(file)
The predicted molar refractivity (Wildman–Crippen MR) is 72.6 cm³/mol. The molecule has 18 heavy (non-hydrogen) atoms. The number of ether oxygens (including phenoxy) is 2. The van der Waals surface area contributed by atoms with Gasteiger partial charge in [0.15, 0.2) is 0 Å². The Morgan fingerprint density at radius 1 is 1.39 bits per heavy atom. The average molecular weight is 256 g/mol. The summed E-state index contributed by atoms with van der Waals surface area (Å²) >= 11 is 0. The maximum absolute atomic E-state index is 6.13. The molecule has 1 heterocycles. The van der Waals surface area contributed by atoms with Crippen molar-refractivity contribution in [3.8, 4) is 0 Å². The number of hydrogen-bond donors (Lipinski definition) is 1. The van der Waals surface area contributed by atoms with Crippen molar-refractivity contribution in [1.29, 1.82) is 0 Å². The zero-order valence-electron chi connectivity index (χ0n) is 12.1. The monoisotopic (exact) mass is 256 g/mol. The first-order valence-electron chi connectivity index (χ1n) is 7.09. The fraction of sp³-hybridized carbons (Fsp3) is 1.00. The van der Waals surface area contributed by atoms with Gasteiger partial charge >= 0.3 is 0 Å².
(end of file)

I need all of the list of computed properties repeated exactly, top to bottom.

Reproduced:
The predicted molar refractivity (Wildman–Crippen MR) is 72.6 cm³/mol. The molecule has 18 heavy (non-hydrogen) atoms. The number of ether oxygens (including phenoxy) is 2. The van der Waals surface area contributed by atoms with Gasteiger partial charge in [0.15, 0.2) is 0 Å². The Morgan fingerprint density at radius 1 is 1.39 bits per heavy atom. The average molecular weight is 256 g/mol. The summed E-state index contributed by atoms with van der Waals surface area (Å²) >= 11 is 0. The maximum absolute atomic E-state index is 6.13. The molecule has 1 heterocycles. The van der Waals surface area contributed by atoms with Crippen molar-refractivity contribution in [3.8, 4) is 0 Å². The number of hydrogen-bond donors (Lipinski definition) is 1. The van der Waals surface area contributed by atoms with Crippen molar-refractivity contribution in [1.29, 1.82) is 0 Å². The zero-order valence-electron chi connectivity index (χ0n) is 12.1. The monoisotopic (exact) mass is 256 g/mol. The first-order valence-electron chi connectivity index (χ1n) is 7.09. The fraction of sp³-hybridized carbons (Fsp3) is 1.00. The van der Waals surface area contributed by atoms with Gasteiger partial charge >= 0.3 is 0 Å².